President Obama needs to unveil a new foreign policy initiative on Africa during his trip to Kenya and Ethiopia or risk going down in history as the worst president for Africa in recent memory.
It would be a shame if the first American president of African descent ranks last in meaningful engagement with Africa when compared to other presidents in the recent past. Although both George W. Bush and Bill Clinton came under intense criticism for doing nothing in the face of genocide and war crimes, they were able to recover somewhat by launching signature initiatives during their second terms.
During his first term, Bill Clinton pulled out of Somalia in a spectacular debacle immortalized in the Hollywood movie Black Hawk Down and then refused to intervene in Rwanda, standing by as tens of thousands were slain during one of the worst outbursts of fratricidal violence in the 20th century. During his second term, however, Clinton launched a series of health and development initiatives that partially mitigated his failures in Somalia and Rwanda. His Africa Growth and Opportunity Act (AGOA) helped double U.S. trade with the region and triple U.S. exports estimated at $22 billion in 2012.
George W. Bush was excoriated for ignoring war crimes in the Democratic Republic of the Congo and Darfur. Yet today he’s remembered on the continent for a health initiative known as PEPFAR, which has been credited with saving thousands of lives and transforming the treatment of AIDS in Africa. The Bush administration also played a significant role in the Comprehensive Peace Agreement that ended a brutal 30-year war and led to the relatively peaceful separation of Sudan and South Sudan.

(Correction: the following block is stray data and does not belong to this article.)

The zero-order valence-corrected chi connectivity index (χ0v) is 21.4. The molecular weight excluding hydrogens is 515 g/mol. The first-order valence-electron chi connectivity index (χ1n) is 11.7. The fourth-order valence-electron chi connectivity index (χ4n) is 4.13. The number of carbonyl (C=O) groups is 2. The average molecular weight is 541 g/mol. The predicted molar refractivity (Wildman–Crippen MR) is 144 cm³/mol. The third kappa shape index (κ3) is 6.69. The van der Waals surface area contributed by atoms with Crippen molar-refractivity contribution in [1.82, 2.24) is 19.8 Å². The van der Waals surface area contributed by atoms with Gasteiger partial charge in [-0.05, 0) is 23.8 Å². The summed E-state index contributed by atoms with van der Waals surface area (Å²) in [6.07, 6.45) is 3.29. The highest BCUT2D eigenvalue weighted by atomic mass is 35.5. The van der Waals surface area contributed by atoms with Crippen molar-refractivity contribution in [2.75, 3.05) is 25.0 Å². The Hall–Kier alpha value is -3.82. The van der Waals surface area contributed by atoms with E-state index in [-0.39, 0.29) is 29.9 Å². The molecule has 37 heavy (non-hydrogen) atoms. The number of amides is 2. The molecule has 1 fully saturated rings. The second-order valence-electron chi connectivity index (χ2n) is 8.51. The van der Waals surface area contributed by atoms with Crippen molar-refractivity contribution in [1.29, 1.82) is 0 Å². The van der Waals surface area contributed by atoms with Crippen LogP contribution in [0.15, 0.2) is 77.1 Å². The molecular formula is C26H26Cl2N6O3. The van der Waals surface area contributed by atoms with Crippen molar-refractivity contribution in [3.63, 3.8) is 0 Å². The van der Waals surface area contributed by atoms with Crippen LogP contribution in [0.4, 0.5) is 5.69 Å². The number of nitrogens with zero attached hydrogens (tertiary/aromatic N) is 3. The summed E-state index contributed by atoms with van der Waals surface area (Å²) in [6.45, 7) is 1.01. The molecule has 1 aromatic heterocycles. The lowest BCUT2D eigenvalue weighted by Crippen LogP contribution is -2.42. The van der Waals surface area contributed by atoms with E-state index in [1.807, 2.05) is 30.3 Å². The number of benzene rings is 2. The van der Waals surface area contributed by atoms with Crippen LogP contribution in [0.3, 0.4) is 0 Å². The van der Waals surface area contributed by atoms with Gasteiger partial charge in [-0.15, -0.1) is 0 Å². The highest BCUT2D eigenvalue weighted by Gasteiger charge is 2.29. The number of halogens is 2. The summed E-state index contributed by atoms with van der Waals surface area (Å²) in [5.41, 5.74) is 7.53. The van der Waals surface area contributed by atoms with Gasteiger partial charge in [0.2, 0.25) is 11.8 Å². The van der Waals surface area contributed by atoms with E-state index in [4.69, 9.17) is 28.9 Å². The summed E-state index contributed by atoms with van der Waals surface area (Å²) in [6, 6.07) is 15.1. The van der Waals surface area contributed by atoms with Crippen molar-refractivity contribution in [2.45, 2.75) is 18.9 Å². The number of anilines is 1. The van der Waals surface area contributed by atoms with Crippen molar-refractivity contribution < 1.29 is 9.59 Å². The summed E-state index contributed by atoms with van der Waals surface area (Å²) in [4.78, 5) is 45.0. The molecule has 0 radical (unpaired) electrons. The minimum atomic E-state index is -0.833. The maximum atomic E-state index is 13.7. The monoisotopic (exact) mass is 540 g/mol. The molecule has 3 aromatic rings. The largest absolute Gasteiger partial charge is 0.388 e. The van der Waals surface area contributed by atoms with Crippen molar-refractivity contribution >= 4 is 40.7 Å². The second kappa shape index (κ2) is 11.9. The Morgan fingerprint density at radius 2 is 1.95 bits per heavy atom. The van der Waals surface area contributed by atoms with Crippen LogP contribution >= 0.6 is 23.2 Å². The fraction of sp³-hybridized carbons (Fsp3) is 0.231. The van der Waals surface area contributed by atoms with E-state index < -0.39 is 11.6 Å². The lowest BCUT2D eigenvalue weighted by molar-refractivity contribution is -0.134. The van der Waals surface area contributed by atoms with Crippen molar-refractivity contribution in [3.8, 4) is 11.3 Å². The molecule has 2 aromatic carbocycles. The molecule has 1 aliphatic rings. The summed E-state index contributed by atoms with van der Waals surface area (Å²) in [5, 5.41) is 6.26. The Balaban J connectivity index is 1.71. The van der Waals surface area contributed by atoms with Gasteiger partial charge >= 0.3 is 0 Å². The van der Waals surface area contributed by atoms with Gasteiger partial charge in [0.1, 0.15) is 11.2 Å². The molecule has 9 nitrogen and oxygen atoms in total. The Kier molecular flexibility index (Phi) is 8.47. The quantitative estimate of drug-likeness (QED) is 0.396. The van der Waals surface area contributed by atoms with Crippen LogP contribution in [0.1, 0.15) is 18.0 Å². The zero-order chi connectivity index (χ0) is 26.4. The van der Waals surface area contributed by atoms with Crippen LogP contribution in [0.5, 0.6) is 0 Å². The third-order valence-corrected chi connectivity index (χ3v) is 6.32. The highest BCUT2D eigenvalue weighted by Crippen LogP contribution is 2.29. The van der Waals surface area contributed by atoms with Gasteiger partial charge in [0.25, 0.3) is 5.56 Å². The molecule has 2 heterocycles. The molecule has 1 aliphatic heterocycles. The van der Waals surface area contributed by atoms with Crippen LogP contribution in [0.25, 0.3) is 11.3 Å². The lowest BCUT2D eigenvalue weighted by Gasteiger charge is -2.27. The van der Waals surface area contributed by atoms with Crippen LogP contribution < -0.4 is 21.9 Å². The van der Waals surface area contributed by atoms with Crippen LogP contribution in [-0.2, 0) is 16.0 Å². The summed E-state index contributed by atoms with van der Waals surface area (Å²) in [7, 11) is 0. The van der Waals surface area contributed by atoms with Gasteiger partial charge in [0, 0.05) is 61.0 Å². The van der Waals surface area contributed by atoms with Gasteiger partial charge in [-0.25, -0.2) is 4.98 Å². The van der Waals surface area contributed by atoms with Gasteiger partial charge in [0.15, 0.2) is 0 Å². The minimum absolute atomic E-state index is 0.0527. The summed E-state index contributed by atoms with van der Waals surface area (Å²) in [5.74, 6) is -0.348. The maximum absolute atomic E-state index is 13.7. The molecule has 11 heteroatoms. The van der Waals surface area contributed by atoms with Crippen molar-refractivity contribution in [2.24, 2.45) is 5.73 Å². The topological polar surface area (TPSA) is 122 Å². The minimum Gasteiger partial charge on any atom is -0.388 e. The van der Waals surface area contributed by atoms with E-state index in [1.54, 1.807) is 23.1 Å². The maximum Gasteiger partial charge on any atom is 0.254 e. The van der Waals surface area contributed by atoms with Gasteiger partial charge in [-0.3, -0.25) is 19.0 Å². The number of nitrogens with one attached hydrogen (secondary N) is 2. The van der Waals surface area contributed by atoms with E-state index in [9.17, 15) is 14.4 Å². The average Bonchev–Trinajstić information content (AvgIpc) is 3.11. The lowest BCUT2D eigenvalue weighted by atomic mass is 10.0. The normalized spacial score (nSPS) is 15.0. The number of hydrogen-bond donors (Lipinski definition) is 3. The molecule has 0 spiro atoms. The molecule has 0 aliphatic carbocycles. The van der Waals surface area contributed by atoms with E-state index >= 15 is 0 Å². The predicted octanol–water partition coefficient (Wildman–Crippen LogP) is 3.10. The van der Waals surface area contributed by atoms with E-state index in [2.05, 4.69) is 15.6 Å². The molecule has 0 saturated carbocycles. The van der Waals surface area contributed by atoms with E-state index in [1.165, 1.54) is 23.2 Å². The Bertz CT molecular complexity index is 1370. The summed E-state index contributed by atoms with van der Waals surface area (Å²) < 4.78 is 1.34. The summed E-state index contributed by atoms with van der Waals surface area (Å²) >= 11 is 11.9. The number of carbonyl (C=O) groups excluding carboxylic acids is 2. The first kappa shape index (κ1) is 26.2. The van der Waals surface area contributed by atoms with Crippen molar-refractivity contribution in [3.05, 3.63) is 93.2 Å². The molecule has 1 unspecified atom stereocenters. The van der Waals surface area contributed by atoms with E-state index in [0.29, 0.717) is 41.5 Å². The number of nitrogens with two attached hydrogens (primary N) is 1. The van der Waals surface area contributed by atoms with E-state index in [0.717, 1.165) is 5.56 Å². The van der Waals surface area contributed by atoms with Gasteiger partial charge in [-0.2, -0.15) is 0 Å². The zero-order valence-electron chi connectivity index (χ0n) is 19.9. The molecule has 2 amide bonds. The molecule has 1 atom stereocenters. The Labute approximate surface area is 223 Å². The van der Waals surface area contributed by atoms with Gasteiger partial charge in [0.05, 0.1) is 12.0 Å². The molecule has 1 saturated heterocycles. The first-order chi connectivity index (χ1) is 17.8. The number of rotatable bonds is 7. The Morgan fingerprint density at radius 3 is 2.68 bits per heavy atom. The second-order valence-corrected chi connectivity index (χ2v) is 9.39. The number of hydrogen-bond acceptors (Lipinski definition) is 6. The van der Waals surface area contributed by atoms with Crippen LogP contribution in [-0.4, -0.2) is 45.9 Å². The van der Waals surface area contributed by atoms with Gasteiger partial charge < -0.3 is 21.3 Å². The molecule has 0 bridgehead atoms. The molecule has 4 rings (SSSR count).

Africans were elated when Obama was elected president of the United States in 2008. Expectations were understandably high after eight years of the Bush administration’s version of gunboat diplomacy. Obama increased those expectations during his 2009 trip to Ghana and Egypt when he promised to transform U.S. relations with Africa and the Middle East.
The glimmer of hope soon faded into the distance as Obama doubled down on Bush’s policies. Like his predecessor, he saw Africa through a national security prism that focused on terrorism and counterterrorism. He expanded the reach of the U.S. Africa Command (AFRICOM) and increased the use of drones to assassinate alleged leaders of terrorist organizations. The continued militarization of U.S. foreign policy on the continent is reflected in a 2014 initiative called the Security Governance Initiative for Africa, which proposes combining economic and military policies to create a secure environment for U.S. investors.
This continued emphasis on military solutions was mostly ineffective and counterproductive. The NATO-led invasion of Libya, for instance, destabilized the region, turning Libya and Mali into terrorist havens and strengthening terrorist organizations such as Ansar al-Sharia and al-Qaeda in the Islamic Maghreb. In Somalia, drone strikes and support for regional “peacekeeping” forces degraded the capabilities of al-Shabaab within Somalia but has yet to tackle the task of state- and institution-building. The group continues to export terror in East Africa and exacerbate the region’s refugee problem. Meanwhile, Washington has maintained strong bilateral relations with Egypt despite the brutal tactics deployed against pro-democracy activists by the country’s strongman, president Abdel Fattah al-Sisi.